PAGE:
Weyburn's own Dan Cugnet has been nominated for a SaskMusic Album of the Year award for his album 'Badlands'.

"There are a lot of great albums of all kinds of different genres of music that are in there, so it's a cool thing to be included," he commented.

He shared his inspiration for the double album.

"It was just a really diverse group of songs, and growing up on the edge of the badlands kind of between Weyburn and Halbrite and the PFRA there just seemed like a cool name for an album, and it actually started out as a song and I just liked the idea of it so much that I thought, 'I'm going to call it this' and all of a sudden an album's worth turned into two albums worth," he shared. "There's not really, I guess, an overarching theme to it, it's just a collection of a whole bunch of different songs and different topics."

He said it was fun to make and includes local stories.

"Some of them are my stories, and there's a lot of stories of other people or friends that comprise all of that, and local history, like Picking Stones is a song that's a bit of my family history of when they first showed up, and through the generations kind of touching on the last 100 and some years of the area. Another one, a song that I think's really neat is Wesley Brown, which is my Aunt Marilyn's Uncle Wes, who was on the Oklahoma at Pearl Harbor and perished during the Pearl Harbor attack and kind of the story of that."

"There's lots of just different things that are some stories I grew up hearing or other stories of friends and different people too. So it was a really interesting kind of project of how it morphed and came about and neat to be included on this long list of albums of the year with SaskMusic."

He said his first albums came out during COVID, which didn't make it easy to get out and connect with people in person.

"I think it just kind of surprised people like, 'what are you doing? You're making tunes?' and the hobby sort of morphed into a bit more than that, and I think once you start to sort of do it and put it out there, too, over time, you just get on more people's radar. Just like in life, there's more connections and more relationships built over time," he noted.

While he writes his own songs, the whole music-making experience for Cugnet has been a collaborative effort.

"It's collaborative with whoever you're doing with. It's collaborative with an audience of people, right, you know? And I think when you're making anything, but especially if it's a song, you have to be just open to receiving whatever the things are that you need, to have something come out the other end," he shared. 

Cugnet said he's proud to see people performing at important community events like Communithon, and, "I'm really pumped seeing Richy Roy put a tune out. He's done so much stuff for so long, like that gets me going,  seeing other people just put themselves out there, trying something and just doing it and it's cool to see."

He said he almost came to this type of recognition by accident. 

"It's just kind of a hobby that's morphed, a little bit more over time. Which is not a bad thing at all."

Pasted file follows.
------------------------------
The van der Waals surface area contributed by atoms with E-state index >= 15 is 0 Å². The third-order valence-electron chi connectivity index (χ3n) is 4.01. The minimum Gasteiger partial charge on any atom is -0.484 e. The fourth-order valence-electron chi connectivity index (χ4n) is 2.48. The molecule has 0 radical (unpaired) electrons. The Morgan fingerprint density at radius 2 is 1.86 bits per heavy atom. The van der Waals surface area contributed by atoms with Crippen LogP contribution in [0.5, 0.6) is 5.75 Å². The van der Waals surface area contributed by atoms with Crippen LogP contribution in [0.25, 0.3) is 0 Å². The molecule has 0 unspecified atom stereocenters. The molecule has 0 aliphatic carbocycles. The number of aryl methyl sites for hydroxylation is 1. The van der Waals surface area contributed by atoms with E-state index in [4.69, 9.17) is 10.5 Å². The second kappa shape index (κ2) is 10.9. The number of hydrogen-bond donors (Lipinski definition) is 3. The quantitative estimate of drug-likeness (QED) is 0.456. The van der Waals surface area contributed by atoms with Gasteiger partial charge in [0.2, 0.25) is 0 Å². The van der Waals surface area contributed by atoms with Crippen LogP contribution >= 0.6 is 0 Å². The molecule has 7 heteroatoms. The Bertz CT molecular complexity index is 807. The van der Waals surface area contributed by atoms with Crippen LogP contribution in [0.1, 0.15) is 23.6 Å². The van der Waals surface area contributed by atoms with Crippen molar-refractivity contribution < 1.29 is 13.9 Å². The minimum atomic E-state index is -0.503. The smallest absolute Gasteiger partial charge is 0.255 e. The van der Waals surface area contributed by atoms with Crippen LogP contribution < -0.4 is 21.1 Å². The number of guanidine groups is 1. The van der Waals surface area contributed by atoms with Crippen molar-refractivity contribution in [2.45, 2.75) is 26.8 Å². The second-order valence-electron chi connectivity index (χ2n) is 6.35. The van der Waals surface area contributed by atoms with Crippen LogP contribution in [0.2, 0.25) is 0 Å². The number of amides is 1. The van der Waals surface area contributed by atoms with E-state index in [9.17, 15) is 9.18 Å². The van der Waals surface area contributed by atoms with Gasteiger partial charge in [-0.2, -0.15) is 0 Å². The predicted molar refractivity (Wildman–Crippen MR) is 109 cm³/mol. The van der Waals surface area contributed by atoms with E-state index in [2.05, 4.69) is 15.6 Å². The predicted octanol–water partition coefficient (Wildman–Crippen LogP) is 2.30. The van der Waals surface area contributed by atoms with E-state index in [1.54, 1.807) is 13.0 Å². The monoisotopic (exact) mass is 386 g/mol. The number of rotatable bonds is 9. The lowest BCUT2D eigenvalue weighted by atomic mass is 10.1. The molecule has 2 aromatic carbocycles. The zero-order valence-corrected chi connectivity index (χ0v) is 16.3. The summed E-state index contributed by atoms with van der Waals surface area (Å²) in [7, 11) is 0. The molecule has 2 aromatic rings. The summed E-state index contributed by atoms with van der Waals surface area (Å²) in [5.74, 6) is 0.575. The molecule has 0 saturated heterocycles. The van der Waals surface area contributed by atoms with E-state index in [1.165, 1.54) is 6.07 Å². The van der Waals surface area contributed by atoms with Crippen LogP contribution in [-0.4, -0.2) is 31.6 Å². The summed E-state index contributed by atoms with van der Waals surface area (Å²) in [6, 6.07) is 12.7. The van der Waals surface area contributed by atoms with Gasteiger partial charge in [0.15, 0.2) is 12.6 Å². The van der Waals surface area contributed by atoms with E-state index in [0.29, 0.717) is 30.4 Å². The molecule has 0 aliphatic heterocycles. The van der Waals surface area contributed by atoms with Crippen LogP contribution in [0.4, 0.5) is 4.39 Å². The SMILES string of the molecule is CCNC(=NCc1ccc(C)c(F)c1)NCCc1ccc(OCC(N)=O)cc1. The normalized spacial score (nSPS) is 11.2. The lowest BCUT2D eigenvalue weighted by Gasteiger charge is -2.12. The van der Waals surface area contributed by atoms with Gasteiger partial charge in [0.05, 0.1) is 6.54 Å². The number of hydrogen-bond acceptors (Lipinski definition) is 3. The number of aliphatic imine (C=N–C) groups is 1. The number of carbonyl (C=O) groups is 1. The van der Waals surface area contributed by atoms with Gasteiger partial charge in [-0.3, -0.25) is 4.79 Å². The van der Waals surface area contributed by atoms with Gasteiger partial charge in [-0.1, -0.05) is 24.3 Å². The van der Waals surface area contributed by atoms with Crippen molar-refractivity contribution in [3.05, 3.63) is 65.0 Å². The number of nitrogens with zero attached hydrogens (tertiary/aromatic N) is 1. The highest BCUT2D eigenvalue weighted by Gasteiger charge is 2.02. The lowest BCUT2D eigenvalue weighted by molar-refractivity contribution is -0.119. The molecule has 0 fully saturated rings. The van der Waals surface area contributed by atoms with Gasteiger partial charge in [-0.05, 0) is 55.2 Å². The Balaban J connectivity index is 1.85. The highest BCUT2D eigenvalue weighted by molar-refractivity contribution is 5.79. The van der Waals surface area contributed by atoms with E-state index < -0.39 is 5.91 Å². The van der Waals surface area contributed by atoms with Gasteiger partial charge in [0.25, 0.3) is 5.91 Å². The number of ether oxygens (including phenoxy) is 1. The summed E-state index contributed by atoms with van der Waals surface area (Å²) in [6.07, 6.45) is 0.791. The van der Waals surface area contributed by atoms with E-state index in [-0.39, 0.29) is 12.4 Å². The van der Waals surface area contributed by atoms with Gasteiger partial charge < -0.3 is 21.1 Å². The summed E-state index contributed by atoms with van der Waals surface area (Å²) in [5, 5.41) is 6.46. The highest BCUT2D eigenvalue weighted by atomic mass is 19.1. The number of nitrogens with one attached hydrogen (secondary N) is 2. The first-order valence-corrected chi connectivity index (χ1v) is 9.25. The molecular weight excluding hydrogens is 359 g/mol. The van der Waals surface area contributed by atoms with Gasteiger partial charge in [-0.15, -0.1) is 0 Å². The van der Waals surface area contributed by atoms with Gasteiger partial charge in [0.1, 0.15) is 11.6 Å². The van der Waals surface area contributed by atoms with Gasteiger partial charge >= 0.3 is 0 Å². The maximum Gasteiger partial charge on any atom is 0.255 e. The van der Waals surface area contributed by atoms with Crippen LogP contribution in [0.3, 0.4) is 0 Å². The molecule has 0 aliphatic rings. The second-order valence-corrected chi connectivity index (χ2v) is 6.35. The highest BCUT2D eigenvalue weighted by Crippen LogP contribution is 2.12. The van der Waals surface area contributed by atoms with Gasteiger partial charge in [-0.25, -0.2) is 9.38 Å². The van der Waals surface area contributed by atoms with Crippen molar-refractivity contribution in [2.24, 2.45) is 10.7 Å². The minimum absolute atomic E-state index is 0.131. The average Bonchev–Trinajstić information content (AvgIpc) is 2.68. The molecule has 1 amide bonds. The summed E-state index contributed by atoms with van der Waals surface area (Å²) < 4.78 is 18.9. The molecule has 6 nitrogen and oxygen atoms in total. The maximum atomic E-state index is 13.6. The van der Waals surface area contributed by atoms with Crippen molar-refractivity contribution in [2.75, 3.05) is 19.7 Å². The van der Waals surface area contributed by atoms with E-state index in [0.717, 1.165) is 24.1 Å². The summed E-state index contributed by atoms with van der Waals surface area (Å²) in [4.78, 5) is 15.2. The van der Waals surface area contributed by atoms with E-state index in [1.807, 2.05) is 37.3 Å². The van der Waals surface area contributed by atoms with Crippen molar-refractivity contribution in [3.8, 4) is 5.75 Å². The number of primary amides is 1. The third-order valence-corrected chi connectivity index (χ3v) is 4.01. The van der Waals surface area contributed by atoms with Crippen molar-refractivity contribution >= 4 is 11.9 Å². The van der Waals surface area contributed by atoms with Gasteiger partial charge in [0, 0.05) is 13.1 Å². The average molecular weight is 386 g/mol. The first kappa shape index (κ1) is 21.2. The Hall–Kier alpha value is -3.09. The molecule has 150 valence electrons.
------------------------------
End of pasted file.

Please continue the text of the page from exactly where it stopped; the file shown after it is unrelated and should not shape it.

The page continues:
Being in his 40s before making music others could be privy to, Cugnet shared, "It's not a 'the end is near' kind of thing, but I think I just approach everything with a different sense of urgency, and even since I've started doing this three or four years ago, I physically can feel my voice changing, just like my throat, my muscles, all that stuff, my range is becoming less and it's kind of like, 'okay, well, I've just got to accept that this is going to be different'. Maybe I'm not going to be able to sing it the way I can still hear it in my mind, or had I even done this five years or 10 years ago. But again, being okay with that, right? It doesn't need to be perfect. It just needs to be something that I do enjoy. And hopefully if I put it out there, other people are going enjoy it, too."

"The hardest part I think is just, you know, putting yourself out there." 

Cugnet said he's got some new material underway, as he has not stopped creating.

"I don't know what other people's process is, if they do it and then leave it and go away from it or whatnot, but I've just kind of had my foot to the gas pedal continually with it, so there's there's a lot of material for the foreseeable future, stuff that's either recorded being mixed in the process of being dubbed over," he shared. 

He noted he does have some dates in the works for more live shows, but he has to prioritize so that he won't miss any of his kids' sporting activities. 

"I'm hoping to do some more of the summer festival stuff that we did last year, which was a lot of fun, and a few shows down the southeast here and we've got some stuff we're lining up Regina and Saskatoon, and maybe actually out west and maybe some stuff in Alberta too, in the next 8 to 10 months."

"I think people think it's glamorous and there's lots that's fun and great about it, but it's a lot of work. I mean, you're just going from A to B and setting stuff up and you play for an hour or two hours or three hours, if you're hopefully really delivering for everybody. It takes a lot of energy to do that. So I admire the people that are doing it and making a living at it because it's a lot of work."

He thanked everyone who has shown such tremendous support for his music and the great response is much appreciated.  

Cugnet's first two albums have also received Saskatchewan Country Music Awards nominations. Read more below in the related article links.

Find the album on Apple Music and Spotify.

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